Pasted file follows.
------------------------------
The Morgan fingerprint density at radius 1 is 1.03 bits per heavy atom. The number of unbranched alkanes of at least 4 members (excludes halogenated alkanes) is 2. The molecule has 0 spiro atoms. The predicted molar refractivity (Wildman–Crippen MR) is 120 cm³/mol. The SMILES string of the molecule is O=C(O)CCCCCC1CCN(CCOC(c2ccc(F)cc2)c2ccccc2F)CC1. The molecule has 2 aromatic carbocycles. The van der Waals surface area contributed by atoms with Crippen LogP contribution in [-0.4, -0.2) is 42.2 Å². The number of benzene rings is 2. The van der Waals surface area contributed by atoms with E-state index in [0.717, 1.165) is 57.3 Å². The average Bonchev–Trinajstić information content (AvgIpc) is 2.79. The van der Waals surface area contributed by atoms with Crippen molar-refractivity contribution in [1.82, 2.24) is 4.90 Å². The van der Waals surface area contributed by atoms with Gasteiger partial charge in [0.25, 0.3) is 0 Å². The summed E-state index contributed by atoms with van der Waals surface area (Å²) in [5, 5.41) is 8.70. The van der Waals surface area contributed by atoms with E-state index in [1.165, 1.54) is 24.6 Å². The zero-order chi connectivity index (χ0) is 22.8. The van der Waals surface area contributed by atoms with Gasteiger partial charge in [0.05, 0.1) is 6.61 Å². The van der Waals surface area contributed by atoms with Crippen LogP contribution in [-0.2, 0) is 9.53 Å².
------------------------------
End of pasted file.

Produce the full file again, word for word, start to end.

The Morgan fingerprint density at radius 1 is 1.03 bits per heavy atom. The number of unbranched alkanes of at least 4 members (excludes halogenated alkanes) is 2. The molecule has 0 spiro atoms. The predicted molar refractivity (Wildman–Crippen MR) is 120 cm³/mol. The SMILES string of the molecule is O=C(O)CCCCCC1CCN(CCOC(c2ccc(F)cc2)c2ccccc2F)CC1. The molecule has 2 aromatic carbocycles. The van der Waals surface area contributed by atoms with Crippen LogP contribution in [-0.4, -0.2) is 42.2 Å². The number of benzene rings is 2. The van der Waals surface area contributed by atoms with E-state index in [0.717, 1.165) is 57.3 Å². The average Bonchev–Trinajstić information content (AvgIpc) is 2.79. The van der Waals surface area contributed by atoms with Crippen molar-refractivity contribution in [1.82, 2.24) is 4.90 Å². The van der Waals surface area contributed by atoms with Gasteiger partial charge in [0.25, 0.3) is 0 Å². The summed E-state index contributed by atoms with van der Waals surface area (Å²) in [5, 5.41) is 8.70. The van der Waals surface area contributed by atoms with E-state index in [1.165, 1.54) is 24.6 Å². The zero-order chi connectivity index (χ0) is 22.8. The van der Waals surface area contributed by atoms with Gasteiger partial charge in [0.05, 0.1) is 6.61 Å². The van der Waals surface area contributed by atoms with Crippen LogP contribution in [-0.2, 0) is 9.53 Å².